IOPs, Bandwidth, Throughput…Posted: April 11, 2011
I was given a chart from a vendor that shows raw throughput of a disk array they suggested I purchase. This chart was a comparison between one array versus a list of others in terms of throughput. In an attempt to objectify this storage contention idea that keeps getting thrown in my face, I looked up the definitions of IOPS, throughput, and Bandwidth and their relationships in a storage environment. Here’s what I learned:
- IOPS = IO’s Per Second which is 1 / (average latency in ms + average seek time in ms) also based on block size
- Throughput = Amount of data the network can handle (3Gb, 6Gb, 12Gb SAS)
- Bandwidth = Network speed of the storage device (7.2k, 10k, 15k RPM drives)
Being somewhat of a gear head, I see these terms correlate closely to automotive concepts of horsepower, torque, and vehicle function. We Americans are known to purchase horsepower off-the-lot; however, we drive torque when choosing our vehicles. Likewise, many computer guys purchase throughput – 10k vs. 15k SAS drives when our applications actually “drive” IOPS. It is rare that a user’s speed perception and end-user experience is based solely on throughput. A high-horsepower vehicle may under-perform when compared to a lower-horsepower yet higher low-end torque vehicle at the green light. So, why is it that sales people and application vendors focus solely on drive RPM speed bandwidth and storage network throughput?
NASCAR news: “School bus wins”
Choosing the “correct” drives and array depends on the application; likewise, choosing the “correct” race car depends on the track. I once witnessed a Mazda Miata MX-5 beat a 911 Porsche Turbo, Ford GT, and a Ferrari 430 on a certain track just north of Dallas. I’ve also benchmarked an $80 7.2k SATA drive outperform a $600 15k SAS Cheetah drive. But looking at speed in only this way is like concluding that only yellow school buses can win a race. While it is true that a single school bus can transport more passengers between two points faster than any sports car or motorcycle, there’s more to it than just the interface speed. My point is to prove that raw throughput and bandwidth should not be the sole metric used when building and sizing your storage array to your application.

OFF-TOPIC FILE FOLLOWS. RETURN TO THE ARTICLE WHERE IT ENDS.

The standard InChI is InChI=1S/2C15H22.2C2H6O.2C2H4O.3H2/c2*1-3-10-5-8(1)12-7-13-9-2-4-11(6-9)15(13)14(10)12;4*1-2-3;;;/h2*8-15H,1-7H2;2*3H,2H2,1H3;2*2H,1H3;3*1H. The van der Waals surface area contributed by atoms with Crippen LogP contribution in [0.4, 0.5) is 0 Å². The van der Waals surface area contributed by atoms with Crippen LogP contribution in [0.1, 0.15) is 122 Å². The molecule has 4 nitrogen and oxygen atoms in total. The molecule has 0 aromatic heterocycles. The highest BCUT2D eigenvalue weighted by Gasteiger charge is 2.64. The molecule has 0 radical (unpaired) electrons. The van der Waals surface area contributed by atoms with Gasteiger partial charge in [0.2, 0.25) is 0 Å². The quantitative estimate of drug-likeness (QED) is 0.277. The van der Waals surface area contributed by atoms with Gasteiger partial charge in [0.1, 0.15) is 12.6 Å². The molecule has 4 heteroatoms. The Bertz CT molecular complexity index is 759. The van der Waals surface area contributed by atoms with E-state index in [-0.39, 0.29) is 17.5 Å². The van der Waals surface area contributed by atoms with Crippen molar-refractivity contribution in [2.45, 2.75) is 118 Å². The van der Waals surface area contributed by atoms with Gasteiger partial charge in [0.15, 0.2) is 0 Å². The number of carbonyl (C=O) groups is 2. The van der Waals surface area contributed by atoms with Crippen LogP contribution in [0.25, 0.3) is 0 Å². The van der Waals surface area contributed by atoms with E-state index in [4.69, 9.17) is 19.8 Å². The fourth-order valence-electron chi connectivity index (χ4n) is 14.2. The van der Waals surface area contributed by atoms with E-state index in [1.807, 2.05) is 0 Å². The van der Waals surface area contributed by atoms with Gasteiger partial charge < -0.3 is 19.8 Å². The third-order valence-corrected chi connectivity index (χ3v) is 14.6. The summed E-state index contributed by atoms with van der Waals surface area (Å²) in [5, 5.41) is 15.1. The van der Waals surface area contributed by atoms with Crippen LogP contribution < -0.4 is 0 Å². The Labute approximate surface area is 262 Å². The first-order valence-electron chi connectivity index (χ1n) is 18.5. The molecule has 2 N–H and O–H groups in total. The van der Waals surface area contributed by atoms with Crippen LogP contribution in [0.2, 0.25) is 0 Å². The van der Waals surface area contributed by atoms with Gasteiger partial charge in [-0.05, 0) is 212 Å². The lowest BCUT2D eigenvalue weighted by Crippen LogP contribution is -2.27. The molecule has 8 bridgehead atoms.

An OLTP database will generally have to move small blocks (4k) around the disk. Formatting a drive with a large block-size for this application would hinder IOPS performance in this environment. Surely a 300HP Hayabusa drag bike would lose on a twisty track against an SV650 that can lean 170 degrees in turns, has good brakes, and has high low-end torque from the 90HP 650cc V-Twin engine. If we are storing large imaging files, we would choose to run at much larger block sizes (128k) on slower, inexpensive large capacity drives. Therefore we would probably hit the bandwidth limit before we hit the IOPS limit.
The drive/array metric measured in Gb refers to raw throughput. This is size of the pipe to the array itself and should be divided in 10bit-frames when transferred on-the-wire. Storage network throughput could be a factor depending on the number of hosts connected to it. I look at this in the same way an Ethernet switch is connected and cascaded on a network. A single computer with a 10GbE can’t push more than the 1Gb cascaded interface without exceeding the bandwidth of the pipe.
From the video above, you’ll find that environment is a factor as well. It is well known and easily proved that SAS will outperform SATA with transactional workloads but only until the IOPs get above a certain value. Other than that, there is really no difference between SAS and SATA performance on drives of the same basic specifications.
My point here is that we can split hairs on this all day long. What it really comes down to is a general understanding of what we actually need in order to accomplish our basic mission.
Vendors: I implore you to describe the storage requirements of your applications in terms of IOPS and block sizes in addition to capacity. The bandwidth and throughput requirements can easily be back-calculated. Charts you show me are meaningless if you’re always going to suggest buying a cutting-edge SAN as a panacea to my future storage woes. I know that I can “win” with a lot less if it is configured properly.
So, like with the Mazda Miata: please stick to describing the track and leave the equipment selection to us.